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Marine Life
You never know what you may see in our local waters. Check out some of the marine life.
Sea Raven
Sea Raven

(Hemitripterus americanus) is a unique sculpin which has fleshy tabs on its chin that looks like seaweed. It can come in a variety of colours but mostly brown. It is one of our North Atlantic's colourful fish, especially when one sees a red or yellow one! They can grow up to 25 inches and 7 pounds. They eat invertebrates, crustaceans, sea urchins,worms & even fish. They are quire common around the Atlantic coast & usually quite tolerant to being around divers.

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Sea Raven
Sea Raven
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Sea Raven
Sea Raven
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Sea Raven
Sea Raven
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Nova Scotia sea life
Nova Scotia sea life
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Nova Scotia sea life
Nova Scotia sea life
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Shorthorn Sculpin
Shorthorn Sculpin

(Myoxocephalus scorpius), is a bottom fish and found around rocks & ledges but also on sandy or cobbled bottoms. They are noted for their short spines on their cheeks and gill covers. They are not venomous but they do look a lot like scorpionfish. They are found from the Arctic down as far as New Jersey. They eat crabs, shrimp, small fish, worms and sometimes small lobsters. They will also grab one's finger if waved in their face but their small teeth will not hurt one.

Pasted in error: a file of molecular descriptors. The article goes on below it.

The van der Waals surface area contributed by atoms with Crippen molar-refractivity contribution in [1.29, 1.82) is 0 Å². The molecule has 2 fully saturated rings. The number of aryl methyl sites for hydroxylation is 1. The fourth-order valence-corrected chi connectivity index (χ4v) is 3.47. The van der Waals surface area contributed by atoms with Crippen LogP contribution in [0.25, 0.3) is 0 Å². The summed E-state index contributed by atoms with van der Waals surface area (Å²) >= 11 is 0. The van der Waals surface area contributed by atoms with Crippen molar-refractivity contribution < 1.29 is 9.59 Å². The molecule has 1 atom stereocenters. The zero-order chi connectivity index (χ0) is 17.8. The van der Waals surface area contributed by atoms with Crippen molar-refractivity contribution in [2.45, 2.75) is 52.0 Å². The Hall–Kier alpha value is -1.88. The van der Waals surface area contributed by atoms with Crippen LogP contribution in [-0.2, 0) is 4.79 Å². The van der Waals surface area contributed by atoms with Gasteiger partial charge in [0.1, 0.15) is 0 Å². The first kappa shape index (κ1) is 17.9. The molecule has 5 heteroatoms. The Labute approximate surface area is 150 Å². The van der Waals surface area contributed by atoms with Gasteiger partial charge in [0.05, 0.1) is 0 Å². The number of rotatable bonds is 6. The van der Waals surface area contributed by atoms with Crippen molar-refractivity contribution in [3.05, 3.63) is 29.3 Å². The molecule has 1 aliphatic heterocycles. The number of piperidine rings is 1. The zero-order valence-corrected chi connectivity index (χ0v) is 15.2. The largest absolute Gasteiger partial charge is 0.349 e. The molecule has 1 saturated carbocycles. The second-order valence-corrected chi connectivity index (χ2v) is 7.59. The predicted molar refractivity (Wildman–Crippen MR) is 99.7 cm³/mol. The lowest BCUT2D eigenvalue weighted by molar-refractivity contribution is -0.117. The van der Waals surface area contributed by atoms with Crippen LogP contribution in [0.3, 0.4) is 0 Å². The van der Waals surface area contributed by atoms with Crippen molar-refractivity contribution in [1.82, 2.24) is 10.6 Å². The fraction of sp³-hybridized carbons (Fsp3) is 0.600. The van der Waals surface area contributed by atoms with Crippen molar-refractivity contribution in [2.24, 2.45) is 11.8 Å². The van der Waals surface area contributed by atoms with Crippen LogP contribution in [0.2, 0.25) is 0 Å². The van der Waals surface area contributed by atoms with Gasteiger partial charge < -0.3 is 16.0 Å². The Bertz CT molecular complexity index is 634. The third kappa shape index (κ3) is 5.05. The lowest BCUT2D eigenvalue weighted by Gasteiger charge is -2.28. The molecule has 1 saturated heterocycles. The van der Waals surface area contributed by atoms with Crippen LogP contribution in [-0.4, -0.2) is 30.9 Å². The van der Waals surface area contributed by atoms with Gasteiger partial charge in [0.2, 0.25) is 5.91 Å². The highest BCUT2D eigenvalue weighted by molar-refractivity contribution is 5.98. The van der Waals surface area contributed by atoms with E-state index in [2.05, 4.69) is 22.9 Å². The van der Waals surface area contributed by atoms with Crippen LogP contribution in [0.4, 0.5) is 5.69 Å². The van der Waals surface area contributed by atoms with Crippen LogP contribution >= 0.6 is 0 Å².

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Longhorn Sculpin
Longhorn Sculpin

(Myoxocephalus octodecimspinosus) also called Gray Sculpin or Toadhead is much like the Shorthorn but has longer spines on their cheeks and gill covers. It is a bottom fish and found around rocks, ledges, sandy or mud bottom and are often seen when diving around Nova Scotia.They are found from Newfoundland down as far as New Jersey. They eat crabs, shrimp, small fish, worms and sometimes small lobsters. They will also grab one's finger if waved in their face but their small teet

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Lump Fish
Lump Fish

Lumpfish or Lumpsucker (Cyclopterus lumpus) is a bottom dwelling fish with a sucker disc underneath formed by the pelvic fins which allows it to attach to the bottom in rough waves or currents. They range in colours from greenish-black to bright orange or red.They lay their eggs in the Spring and the male stays & guards the eggs & aerates them until they hatch. The eggs also can be a variety of colours ranging from green, pink or black. The male is very aggressive during this time & is not scare

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Common Sea Robin
Common Sea Robin

Common Sea Robin (Prionotus carolinus) is like a sculpin but it has its head incased in bony plates. They have large colourful pectoral fins which when spread open look like wings. They were thought to be flying fish but they never leave the water. They use the fins to stir up the bottom to scare prey out of hiding. They are also called gurnard because they often make grunting sounds. They are not commonly seen in Nova Scotia which is at the top of their range down to South Carolina. Will Semple